Seven Questions with Tony Sirianni: Craig Pirtle, Managing Director, B. Riley Wealth Management
AdvisorHub’s CEO Tony Sirianni sat down with Craig Pirtle, Managing Director, B. Riley Wealth Management, and talked about the industry. Tony sits with established leaders of the largest firms, as well as up and coming disruptors, and asks them more or less the same questions, so Advisors can get a sense of how each firm addresses the same issues from different perspectives. Taken together, they are a very interesting collection of influential points of view, and display the diversity of opinions and conclusions in Wealth Management today. You may even get to know these industry leaders on a more personal level.
Q: Why did you get into the wealth management business?
A: Growing up I had an uncle who was heavily invested in the stock market, and every Saturday I would wake up and read the Wall Street Journal with him. It was eye-opening, and it sparked my interest in international events and worldwide politics. I was fascinated because I realized that political battles and wars always seemed to correlate with the performance of the stock market.
My interest in these events and the desire for international travel led me to join the military and, for similar reasons, I was drawn to the financial industry once I concluded my service. I knew that my experience and exposure to different cultures, plus my financial acumen, would help me succeed.
Q: In looking at the changes over the last 15 years, which, in your opinion, have been the most damaging to the wealth management business? Conversely, what have been the most exciting and positive?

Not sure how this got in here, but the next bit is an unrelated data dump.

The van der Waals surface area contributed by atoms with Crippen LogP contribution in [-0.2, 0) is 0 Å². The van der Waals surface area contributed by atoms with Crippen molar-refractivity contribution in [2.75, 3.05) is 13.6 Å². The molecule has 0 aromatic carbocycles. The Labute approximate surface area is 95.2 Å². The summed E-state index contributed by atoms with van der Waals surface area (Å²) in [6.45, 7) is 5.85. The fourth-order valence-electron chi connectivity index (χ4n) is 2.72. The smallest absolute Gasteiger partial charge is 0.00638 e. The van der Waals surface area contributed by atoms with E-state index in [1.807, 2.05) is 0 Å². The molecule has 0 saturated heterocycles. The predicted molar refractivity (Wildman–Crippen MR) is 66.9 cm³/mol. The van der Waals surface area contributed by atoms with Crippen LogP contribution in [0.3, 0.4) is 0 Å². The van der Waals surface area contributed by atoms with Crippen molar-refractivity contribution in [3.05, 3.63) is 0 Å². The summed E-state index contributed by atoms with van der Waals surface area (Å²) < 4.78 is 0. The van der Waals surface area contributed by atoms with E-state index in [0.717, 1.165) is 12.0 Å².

A: Ponzi schemes like the Bernie Madoff and Stanford Financial Group scandals, plus the 2008 economic collapse, have caused tremendous damage to this business. Financial industry professionals work their entire lives adhering to strict ethics and fiduciary duties of this business. They operate with integrity; yet because of these events, the whole industry is called into question by the public.
The resulting amount of regulation has made things tough. While it is great on one hand, on the other it makes it difficult for financial advisors who have diligently worked on behalf of their clients for years.
The most exciting part of the business has been the emergence of smaller regional and boutique firms that were sometimes dismissed in favor of wirehouses. This made it very difficult to get started as a small firm, but now the playing field has been leveled. Smaller firms have become attractive to clients given their capabilities and improved credibility.
Q: How has technology advanced this industry?
A: The ability to document everything electronically has advanced the industry tremendously. With the emergence of electronic customer relationship management systems, financial advisors now have quick access to highly nuanced, detailed information on clients, their families and their financial profiles. That’s been a welcome change, as data like this enables advisors to make moves on behalf of their clients faster than ever. The amount of information available has improved the level of service that wealth managers can provide for their clients exponentially. Clients have also gained the transparency they need to have a trusting relationship with their advisors.
Q: How has B. Riley adapted to address the rapidly changing wealth management landscape?